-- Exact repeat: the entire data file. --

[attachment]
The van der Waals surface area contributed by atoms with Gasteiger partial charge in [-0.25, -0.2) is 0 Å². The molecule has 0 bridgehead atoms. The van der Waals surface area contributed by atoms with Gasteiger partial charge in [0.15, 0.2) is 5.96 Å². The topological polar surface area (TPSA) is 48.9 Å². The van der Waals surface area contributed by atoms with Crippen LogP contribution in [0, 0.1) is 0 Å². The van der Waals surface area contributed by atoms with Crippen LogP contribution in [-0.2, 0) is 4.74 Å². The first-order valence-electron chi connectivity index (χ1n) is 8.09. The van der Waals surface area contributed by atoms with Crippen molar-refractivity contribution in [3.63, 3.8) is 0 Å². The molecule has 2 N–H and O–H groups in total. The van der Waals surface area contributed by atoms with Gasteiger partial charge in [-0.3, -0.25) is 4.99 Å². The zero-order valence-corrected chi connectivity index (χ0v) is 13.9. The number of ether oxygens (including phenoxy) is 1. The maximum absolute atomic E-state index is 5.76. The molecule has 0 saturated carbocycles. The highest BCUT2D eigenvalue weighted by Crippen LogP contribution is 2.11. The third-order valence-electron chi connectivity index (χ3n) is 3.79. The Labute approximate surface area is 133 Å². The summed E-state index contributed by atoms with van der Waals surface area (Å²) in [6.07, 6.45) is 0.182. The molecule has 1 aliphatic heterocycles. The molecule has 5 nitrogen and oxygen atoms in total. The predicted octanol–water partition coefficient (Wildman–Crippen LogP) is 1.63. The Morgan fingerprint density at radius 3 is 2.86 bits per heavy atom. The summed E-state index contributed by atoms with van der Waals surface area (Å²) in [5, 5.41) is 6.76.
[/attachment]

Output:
The van der Waals surface area contributed by atoms with Gasteiger partial charge in [-0.25, -0.2) is 0 Å². The molecule has 0 bridgehead atoms. The van der Waals surface area contributed by atoms with Gasteiger partial charge in [0.15, 0.2) is 5.96 Å². The topological polar surface area (TPSA) is 48.9 Å². The van der Waals surface area contributed by atoms with Crippen LogP contribution in [0, 0.1) is 0 Å². The van der Waals surface area contributed by atoms with Crippen LogP contribution in [-0.2, 0) is 4.74 Å². The first-order valence-electron chi connectivity index (χ1n) is 8.09. The van der Waals surface area contributed by atoms with Crippen molar-refractivity contribution in [3.63, 3.8) is 0 Å². The molecule has 2 N–H and O–H groups in total. The van der Waals surface area contributed by atoms with Gasteiger partial charge in [-0.3, -0.25) is 4.99 Å². The zero-order valence-corrected chi connectivity index (χ0v) is 13.9. The number of ether oxygens (including phenoxy) is 1. The maximum absolute atomic E-state index is 5.76. The molecule has 0 saturated carbocycles. The highest BCUT2D eigenvalue weighted by Crippen LogP contribution is 2.11. The third-order valence-electron chi connectivity index (χ3n) is 3.79. The Labute approximate surface area is 133 Å². The summed E-state index contributed by atoms with van der Waals surface area (Å²) in [6.07, 6.45) is 0.182. The molecule has 1 aliphatic heterocycles. The molecule has 5 nitrogen and oxygen atoms in total. The predicted octanol–water partition coefficient (Wildman–Crippen LogP) is 1.63. The Morgan fingerprint density at radius 3 is 2.86 bits per heavy atom. The summed E-state index contributed by atoms with van der Waals surface area (Å²) in [5, 5.41) is 6.76.